November 1948


Author Affiliations

From the Department of Surgery, Veterans Administration Hospital, Excelsior Springs, Mo. (Dr. Schaff) and the Department of Surgery, University of Kansas School of Medicine (Dr. Schafer).

Arch Surg. 1948;57(5):633-636. doi:10.1001/archsurg.1948.01240020642004

CONGENITAL flexion deformities of the fingers are not common, and yet Maurer1 in 1938 described 31 cases, 21 of which were found in the examination of 6,000 school children. Congenital flexion deformity of the fifth finger seen late in life has often been mistakenly diagnosed as Dupuytren's contracture. Few articles on camptodactyly have appeared in the British or American medical journals in recent years, although as far back as 1885 von Landouzy had described the condition of bent fingers. For that reason, a brief survey of the present status of knowledge of camptodactyly is not amiss.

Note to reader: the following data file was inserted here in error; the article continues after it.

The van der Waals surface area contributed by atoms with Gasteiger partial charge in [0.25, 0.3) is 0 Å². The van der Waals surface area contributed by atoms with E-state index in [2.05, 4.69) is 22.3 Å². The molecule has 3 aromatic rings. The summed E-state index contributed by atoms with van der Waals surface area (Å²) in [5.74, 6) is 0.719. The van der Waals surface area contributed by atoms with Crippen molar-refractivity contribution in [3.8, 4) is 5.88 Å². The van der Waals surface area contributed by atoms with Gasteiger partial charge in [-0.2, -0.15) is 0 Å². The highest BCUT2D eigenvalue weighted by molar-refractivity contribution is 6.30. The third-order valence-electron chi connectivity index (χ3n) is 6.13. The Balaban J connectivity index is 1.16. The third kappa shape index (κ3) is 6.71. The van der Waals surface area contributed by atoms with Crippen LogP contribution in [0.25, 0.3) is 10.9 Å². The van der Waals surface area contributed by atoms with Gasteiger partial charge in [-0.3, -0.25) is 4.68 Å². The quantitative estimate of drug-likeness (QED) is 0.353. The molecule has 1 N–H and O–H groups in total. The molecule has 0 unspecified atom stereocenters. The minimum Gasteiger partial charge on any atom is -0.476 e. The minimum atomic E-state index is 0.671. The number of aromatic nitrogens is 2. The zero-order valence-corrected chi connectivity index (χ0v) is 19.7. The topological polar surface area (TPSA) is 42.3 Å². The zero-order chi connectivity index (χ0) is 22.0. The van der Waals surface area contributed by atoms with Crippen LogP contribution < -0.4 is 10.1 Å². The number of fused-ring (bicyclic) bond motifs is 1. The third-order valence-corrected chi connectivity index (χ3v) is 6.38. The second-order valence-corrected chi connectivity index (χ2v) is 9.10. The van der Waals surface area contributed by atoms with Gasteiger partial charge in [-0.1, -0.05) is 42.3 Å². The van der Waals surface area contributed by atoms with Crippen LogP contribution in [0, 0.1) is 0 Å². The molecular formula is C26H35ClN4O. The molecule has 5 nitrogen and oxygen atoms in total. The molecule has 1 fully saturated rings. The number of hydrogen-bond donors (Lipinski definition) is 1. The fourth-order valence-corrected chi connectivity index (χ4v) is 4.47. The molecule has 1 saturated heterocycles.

Whitman,2 in his textbook on orthopedic surgery, suggested the term hammer finger for congenital contraction of the fingers. More recent writers seem to have preferred the term camptodactyly. This is derived from the Greek words [ill] meaning bent, and [ill] meaning finger. This term would apply to all flexion deformities of any

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